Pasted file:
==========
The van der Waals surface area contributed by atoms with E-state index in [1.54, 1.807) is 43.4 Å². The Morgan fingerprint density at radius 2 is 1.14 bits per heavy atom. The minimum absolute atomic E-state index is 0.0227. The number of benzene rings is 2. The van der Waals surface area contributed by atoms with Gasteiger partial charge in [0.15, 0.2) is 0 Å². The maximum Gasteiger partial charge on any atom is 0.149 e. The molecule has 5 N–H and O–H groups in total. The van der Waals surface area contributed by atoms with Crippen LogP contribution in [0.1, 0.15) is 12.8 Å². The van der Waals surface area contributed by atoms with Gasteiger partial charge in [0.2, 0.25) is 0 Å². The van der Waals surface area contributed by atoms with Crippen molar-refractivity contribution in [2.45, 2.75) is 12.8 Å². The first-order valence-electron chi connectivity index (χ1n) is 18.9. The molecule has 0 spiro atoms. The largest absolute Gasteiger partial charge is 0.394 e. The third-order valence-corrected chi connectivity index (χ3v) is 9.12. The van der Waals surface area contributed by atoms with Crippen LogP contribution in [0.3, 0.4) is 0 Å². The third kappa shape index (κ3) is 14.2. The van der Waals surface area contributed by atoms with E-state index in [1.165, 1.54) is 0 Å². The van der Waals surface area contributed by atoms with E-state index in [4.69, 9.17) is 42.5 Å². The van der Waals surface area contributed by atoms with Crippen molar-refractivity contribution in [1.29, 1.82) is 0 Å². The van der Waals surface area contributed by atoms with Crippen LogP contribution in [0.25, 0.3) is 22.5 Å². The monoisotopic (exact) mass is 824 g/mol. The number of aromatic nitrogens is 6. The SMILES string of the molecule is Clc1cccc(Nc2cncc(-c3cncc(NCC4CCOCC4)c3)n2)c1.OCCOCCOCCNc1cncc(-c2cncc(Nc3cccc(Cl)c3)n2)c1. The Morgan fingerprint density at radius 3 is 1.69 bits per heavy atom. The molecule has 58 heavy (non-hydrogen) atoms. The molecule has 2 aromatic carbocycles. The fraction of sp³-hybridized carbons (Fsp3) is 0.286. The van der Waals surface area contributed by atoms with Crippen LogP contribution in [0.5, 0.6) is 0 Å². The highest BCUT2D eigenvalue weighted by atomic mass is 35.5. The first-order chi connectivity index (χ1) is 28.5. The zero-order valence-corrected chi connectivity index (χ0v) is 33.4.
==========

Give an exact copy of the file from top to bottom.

The van der Waals surface area contributed by atoms with E-state index in [1.54, 1.807) is 43.4 Å². The Morgan fingerprint density at radius 2 is 1.14 bits per heavy atom. The minimum absolute atomic E-state index is 0.0227. The number of benzene rings is 2. The van der Waals surface area contributed by atoms with Gasteiger partial charge in [0.15, 0.2) is 0 Å². The maximum Gasteiger partial charge on any atom is 0.149 e. The molecule has 5 N–H and O–H groups in total. The van der Waals surface area contributed by atoms with Crippen LogP contribution in [0.1, 0.15) is 12.8 Å². The van der Waals surface area contributed by atoms with Gasteiger partial charge in [0.2, 0.25) is 0 Å². The van der Waals surface area contributed by atoms with Crippen molar-refractivity contribution in [2.45, 2.75) is 12.8 Å². The first-order valence-electron chi connectivity index (χ1n) is 18.9. The molecule has 0 spiro atoms. The largest absolute Gasteiger partial charge is 0.394 e. The third-order valence-corrected chi connectivity index (χ3v) is 9.12. The van der Waals surface area contributed by atoms with Crippen LogP contribution in [0.3, 0.4) is 0 Å². The third kappa shape index (κ3) is 14.2. The van der Waals surface area contributed by atoms with E-state index in [1.165, 1.54) is 0 Å². The van der Waals surface area contributed by atoms with E-state index in [4.69, 9.17) is 42.5 Å². The van der Waals surface area contributed by atoms with Crippen molar-refractivity contribution in [1.29, 1.82) is 0 Å². The van der Waals surface area contributed by atoms with Crippen LogP contribution in [0.25, 0.3) is 22.5 Å². The monoisotopic (exact) mass is 824 g/mol. The number of aromatic nitrogens is 6. The SMILES string of the molecule is Clc1cccc(Nc2cncc(-c3cncc(NCC4CCOCC4)c3)n2)c1.OCCOCCOCCNc1cncc(-c2cncc(Nc3cccc(Cl)c3)n2)c1. The Morgan fingerprint density at radius 3 is 1.69 bits per heavy atom. The molecule has 58 heavy (non-hydrogen) atoms. The molecule has 2 aromatic carbocycles. The fraction of sp³-hybridized carbons (Fsp3) is 0.286. The van der Waals surface area contributed by atoms with Crippen LogP contribution in [0.5, 0.6) is 0 Å². The highest BCUT2D eigenvalue weighted by atomic mass is 35.5. The first-order chi connectivity index (χ1) is 28.5. The zero-order valence-corrected chi connectivity index (χ0v) is 33.4.